Army deployed to patrol the Kruger

Thursday, March 17, 2011

Komatipoort - Some 165 South African National Defence Force (SANDF) soldiers have been deployed to patrol the international border between the Kruger National Park and Mozambique to combat poaching.

"For the safety of our borderlines and the escalating rhino poaching incidents we have decided to add our troops and divide them so that others will help in the Kruger to [combat] rhino poaching and other cross-border related crimes," said provincial SANDF force commander Colonel Nceba Bobelo.

Bobelo said the deployment of extra troops was the third deployment since the SANDF took over border patrols from the South African Police Service (SAPS) in April last year.

He said there were now 495 soldiers patrolling the border, up from 330 who previously only patrolled borders outside the Kruger National Park.

The new troops will patrol the border in the Kruger, as well as the Mbuzini and Komatipoort areas.

The troops are also expected to work with the police, South African Revenue Service and other government departments involved in crime-combating operations.

South African National Parks (SANParks) chief executive David Mabunda has said that 71 rhinos have been killed at SANParks reserves since the beginning of this year, while 333 rhino deaths were recorded last year.

He said the army would help secure the border between South Africa and Mozambique, where poaching is rife.

Bobelo said using soldiers to secure borders had proven effective.

"Since the initial deployment of the soldiers our border lines seem to be safer than before. We believe that the crimes, including the smuggling of vehicles and live stock, have decreased," said Bobelo.

He said about 6 000 illegal immigrants from almost all the African countries and Asia had been arrested since the soldiers took over last year.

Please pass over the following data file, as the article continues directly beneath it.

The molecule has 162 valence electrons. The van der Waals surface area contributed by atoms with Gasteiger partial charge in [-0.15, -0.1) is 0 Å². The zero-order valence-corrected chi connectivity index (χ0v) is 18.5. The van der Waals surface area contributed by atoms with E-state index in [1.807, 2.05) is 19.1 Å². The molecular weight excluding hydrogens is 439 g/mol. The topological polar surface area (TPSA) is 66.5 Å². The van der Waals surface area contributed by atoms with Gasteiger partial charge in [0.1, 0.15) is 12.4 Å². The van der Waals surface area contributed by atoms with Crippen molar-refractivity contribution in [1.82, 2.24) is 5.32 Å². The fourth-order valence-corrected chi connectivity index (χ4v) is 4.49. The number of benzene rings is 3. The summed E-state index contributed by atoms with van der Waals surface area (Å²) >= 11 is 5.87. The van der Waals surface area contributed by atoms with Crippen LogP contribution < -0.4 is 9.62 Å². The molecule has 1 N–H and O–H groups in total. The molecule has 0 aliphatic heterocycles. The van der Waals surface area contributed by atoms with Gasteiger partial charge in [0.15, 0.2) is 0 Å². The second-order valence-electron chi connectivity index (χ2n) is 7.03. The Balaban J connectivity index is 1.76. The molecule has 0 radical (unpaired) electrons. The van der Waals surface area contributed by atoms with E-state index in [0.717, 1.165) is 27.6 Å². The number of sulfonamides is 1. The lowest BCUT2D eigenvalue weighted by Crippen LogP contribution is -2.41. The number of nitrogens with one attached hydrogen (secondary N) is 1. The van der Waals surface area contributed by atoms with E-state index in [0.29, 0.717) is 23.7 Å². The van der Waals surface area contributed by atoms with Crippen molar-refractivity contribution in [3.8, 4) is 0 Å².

Most of the items being smuggled from Mozambique included illegal cigarettes, illegal alcohol especially whiskey, illegal general goods, weapons and ammunitions and counterfeit clothes among others.

"We have managed to stop most of the crimes and we hope with the additional troops all these types of crimes will be stopped," said Bobelo.

Bobelo urged the troops, who resumed their duty on Tuesday, to work with the different communities they have been dispatched to serve to ensure that the communities were safe and combat crime as many community members knew some of the criminals.

He also warned them not to become involved in criminal activities.

"Any criminal elements within the SANDF are condemned and cannot be condoned. If one force member commits a crime we won't leave any stone unturned. We will arrest, send for prosecution and internally discipline our members," Bobelo said.

He said those found guilty would be dismissed from the force.

Local traditional leaders have supported to the addition of extra soldiers to patrol the border. "Since soldiers started patrolling the border, livestock smuggling has gone down and we are no longer experiencing immigrants who just show up overnight," said Funky Shabangu, a delegate from the Mlambo tribal Authority in Mbuzini.

Shabangu said locals recently helped soldiers locate a large number of live stock that had been smuggled to Mozambique.